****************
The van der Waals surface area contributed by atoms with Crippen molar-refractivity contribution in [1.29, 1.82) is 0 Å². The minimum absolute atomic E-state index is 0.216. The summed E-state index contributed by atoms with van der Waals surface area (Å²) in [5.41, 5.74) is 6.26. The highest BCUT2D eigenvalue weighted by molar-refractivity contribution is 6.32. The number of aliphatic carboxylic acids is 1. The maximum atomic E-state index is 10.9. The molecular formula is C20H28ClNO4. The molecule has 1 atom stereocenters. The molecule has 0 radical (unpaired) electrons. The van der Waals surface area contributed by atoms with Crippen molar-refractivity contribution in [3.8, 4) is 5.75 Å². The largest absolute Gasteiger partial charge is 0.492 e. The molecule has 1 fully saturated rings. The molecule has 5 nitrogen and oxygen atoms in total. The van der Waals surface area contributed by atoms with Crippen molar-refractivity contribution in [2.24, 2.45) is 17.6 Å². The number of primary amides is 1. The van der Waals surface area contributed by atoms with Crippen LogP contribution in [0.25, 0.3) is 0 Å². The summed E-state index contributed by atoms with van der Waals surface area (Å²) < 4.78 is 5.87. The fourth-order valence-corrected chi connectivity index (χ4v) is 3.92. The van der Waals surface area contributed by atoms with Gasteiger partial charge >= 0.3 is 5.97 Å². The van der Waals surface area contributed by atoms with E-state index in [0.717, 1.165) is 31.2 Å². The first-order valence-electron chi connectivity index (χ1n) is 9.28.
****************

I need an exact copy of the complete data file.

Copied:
The van der Waals surface area contributed by atoms with Crippen molar-refractivity contribution in [1.29, 1.82) is 0 Å². The minimum absolute atomic E-state index is 0.216. The summed E-state index contributed by atoms with van der Waals surface area (Å²) in [5.41, 5.74) is 6.26. The highest BCUT2D eigenvalue weighted by molar-refractivity contribution is 6.32. The number of aliphatic carboxylic acids is 1. The maximum atomic E-state index is 10.9. The molecular formula is C20H28ClNO4. The molecule has 1 atom stereocenters. The molecule has 0 radical (unpaired) electrons. The van der Waals surface area contributed by atoms with Crippen molar-refractivity contribution in [3.8, 4) is 5.75 Å². The largest absolute Gasteiger partial charge is 0.492 e. The molecule has 1 fully saturated rings. The molecule has 5 nitrogen and oxygen atoms in total. The van der Waals surface area contributed by atoms with Crippen molar-refractivity contribution in [2.24, 2.45) is 17.6 Å². The number of primary amides is 1. The van der Waals surface area contributed by atoms with Crippen LogP contribution in [0.25, 0.3) is 0 Å². The summed E-state index contributed by atoms with van der Waals surface area (Å²) < 4.78 is 5.87. The fourth-order valence-corrected chi connectivity index (χ4v) is 3.92. The van der Waals surface area contributed by atoms with Gasteiger partial charge >= 0.3 is 5.97 Å². The van der Waals surface area contributed by atoms with E-state index in [0.717, 1.165) is 31.2 Å². The first-order valence-electron chi connectivity index (χ1n) is 9.28.